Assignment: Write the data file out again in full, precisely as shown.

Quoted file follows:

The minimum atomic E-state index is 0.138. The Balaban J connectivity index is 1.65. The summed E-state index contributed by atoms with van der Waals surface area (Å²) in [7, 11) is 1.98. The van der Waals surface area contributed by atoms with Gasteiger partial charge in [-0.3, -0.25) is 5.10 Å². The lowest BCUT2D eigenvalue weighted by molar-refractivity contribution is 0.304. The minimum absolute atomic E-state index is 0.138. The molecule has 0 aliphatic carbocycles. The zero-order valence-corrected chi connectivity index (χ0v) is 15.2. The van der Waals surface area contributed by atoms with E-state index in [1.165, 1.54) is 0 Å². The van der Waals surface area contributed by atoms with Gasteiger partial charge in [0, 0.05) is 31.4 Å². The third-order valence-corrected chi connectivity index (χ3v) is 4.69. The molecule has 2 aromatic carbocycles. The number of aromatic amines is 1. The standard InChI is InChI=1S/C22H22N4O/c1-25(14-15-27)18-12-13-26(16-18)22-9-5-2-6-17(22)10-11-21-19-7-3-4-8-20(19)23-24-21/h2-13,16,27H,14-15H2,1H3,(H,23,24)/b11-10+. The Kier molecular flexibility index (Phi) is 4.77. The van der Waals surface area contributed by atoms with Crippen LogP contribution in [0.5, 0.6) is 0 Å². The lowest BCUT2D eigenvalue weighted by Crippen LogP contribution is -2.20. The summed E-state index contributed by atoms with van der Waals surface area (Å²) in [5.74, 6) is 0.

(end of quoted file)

The minimum atomic E-state index is 0.138. The Balaban J connectivity index is 1.65. The summed E-state index contributed by atoms with van der Waals surface area (Å²) in [7, 11) is 1.98. The van der Waals surface area contributed by atoms with Gasteiger partial charge in [-0.3, -0.25) is 5.10 Å². The lowest BCUT2D eigenvalue weighted by molar-refractivity contribution is 0.304. The minimum absolute atomic E-state index is 0.138. The molecule has 0 aliphatic carbocycles. The zero-order valence-corrected chi connectivity index (χ0v) is 15.2. The van der Waals surface area contributed by atoms with E-state index in [1.165, 1.54) is 0 Å². The van der Waals surface area contributed by atoms with Gasteiger partial charge in [0, 0.05) is 31.4 Å². The third-order valence-corrected chi connectivity index (χ3v) is 4.69. The molecule has 2 aromatic carbocycles. The number of aromatic amines is 1. The standard InChI is InChI=1S/C22H22N4O/c1-25(14-15-27)18-12-13-26(16-18)22-9-5-2-6-17(22)10-11-21-19-7-3-4-8-20(19)23-24-21/h2-13,16,27H,14-15H2,1H3,(H,23,24)/b11-10+. The Kier molecular flexibility index (Phi) is 4.77. The van der Waals surface area contributed by atoms with Crippen LogP contribution in [0.5, 0.6) is 0 Å². The lowest BCUT2D eigenvalue weighted by Crippen LogP contribution is -2.20. The summed E-state index contributed by atoms with van der Waals surface area (Å²) in [5.74, 6) is 0.